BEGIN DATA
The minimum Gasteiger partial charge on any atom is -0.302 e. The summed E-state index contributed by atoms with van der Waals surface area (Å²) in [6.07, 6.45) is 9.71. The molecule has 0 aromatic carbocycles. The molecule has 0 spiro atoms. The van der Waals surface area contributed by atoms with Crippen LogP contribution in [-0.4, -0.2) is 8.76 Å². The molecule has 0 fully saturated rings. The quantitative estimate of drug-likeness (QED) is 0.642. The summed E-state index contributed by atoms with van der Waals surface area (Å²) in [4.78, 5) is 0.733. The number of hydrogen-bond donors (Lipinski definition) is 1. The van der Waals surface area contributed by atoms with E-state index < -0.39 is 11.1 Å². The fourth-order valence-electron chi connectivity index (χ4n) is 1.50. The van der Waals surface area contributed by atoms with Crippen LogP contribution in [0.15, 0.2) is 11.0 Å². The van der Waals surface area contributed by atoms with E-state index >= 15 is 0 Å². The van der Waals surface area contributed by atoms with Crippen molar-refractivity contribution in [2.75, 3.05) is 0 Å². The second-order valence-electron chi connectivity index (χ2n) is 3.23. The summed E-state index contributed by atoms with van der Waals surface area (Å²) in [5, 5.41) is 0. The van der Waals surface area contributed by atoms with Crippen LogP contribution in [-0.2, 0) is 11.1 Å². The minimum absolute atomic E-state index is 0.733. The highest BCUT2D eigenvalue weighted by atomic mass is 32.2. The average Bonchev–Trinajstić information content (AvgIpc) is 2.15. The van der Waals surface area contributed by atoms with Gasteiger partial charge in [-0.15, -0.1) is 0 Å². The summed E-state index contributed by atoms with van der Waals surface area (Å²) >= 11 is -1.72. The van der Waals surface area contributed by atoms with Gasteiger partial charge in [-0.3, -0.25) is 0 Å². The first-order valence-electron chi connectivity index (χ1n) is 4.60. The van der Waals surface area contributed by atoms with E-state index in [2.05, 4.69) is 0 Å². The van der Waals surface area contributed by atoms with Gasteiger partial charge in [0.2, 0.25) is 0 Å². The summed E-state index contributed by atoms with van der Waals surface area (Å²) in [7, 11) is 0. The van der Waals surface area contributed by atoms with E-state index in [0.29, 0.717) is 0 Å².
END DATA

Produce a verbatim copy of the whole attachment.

The minimum Gasteiger partial charge on any atom is -0.302 e. The summed E-state index contributed by atoms with van der Waals surface area (Å²) in [6.07, 6.45) is 9.71. The molecule has 0 aromatic carbocycles. The molecule has 0 spiro atoms. The van der Waals surface area contributed by atoms with Crippen LogP contribution in [-0.4, -0.2) is 8.76 Å². The molecule has 0 fully saturated rings. The quantitative estimate of drug-likeness (QED) is 0.642. The summed E-state index contributed by atoms with van der Waals surface area (Å²) in [4.78, 5) is 0.733. The number of hydrogen-bond donors (Lipinski definition) is 1. The van der Waals surface area contributed by atoms with E-state index < -0.39 is 11.1 Å². The fourth-order valence-electron chi connectivity index (χ4n) is 1.50. The van der Waals surface area contributed by atoms with Crippen LogP contribution in [0.15, 0.2) is 11.0 Å². The van der Waals surface area contributed by atoms with E-state index >= 15 is 0 Å². The van der Waals surface area contributed by atoms with Crippen molar-refractivity contribution in [2.75, 3.05) is 0 Å². The second-order valence-electron chi connectivity index (χ2n) is 3.23. The summed E-state index contributed by atoms with van der Waals surface area (Å²) in [5, 5.41) is 0. The van der Waals surface area contributed by atoms with Crippen LogP contribution in [-0.2, 0) is 11.1 Å². The minimum absolute atomic E-state index is 0.733. The highest BCUT2D eigenvalue weighted by atomic mass is 32.2. The average Bonchev–Trinajstić information content (AvgIpc) is 2.15. The van der Waals surface area contributed by atoms with Gasteiger partial charge in [-0.15, -0.1) is 0 Å². The summed E-state index contributed by atoms with van der Waals surface area (Å²) >= 11 is -1.72. The van der Waals surface area contributed by atoms with Gasteiger partial charge in [-0.3, -0.25) is 0 Å². The first-order valence-electron chi connectivity index (χ1n) is 4.60. The van der Waals surface area contributed by atoms with E-state index in [2.05, 4.69) is 0 Å². The van der Waals surface area contributed by atoms with Gasteiger partial charge in [0.2, 0.25) is 0 Å². The summed E-state index contributed by atoms with van der Waals surface area (Å²) in [7, 11) is 0. The van der Waals surface area contributed by atoms with E-state index in [0.29, 0.717) is 0 Å².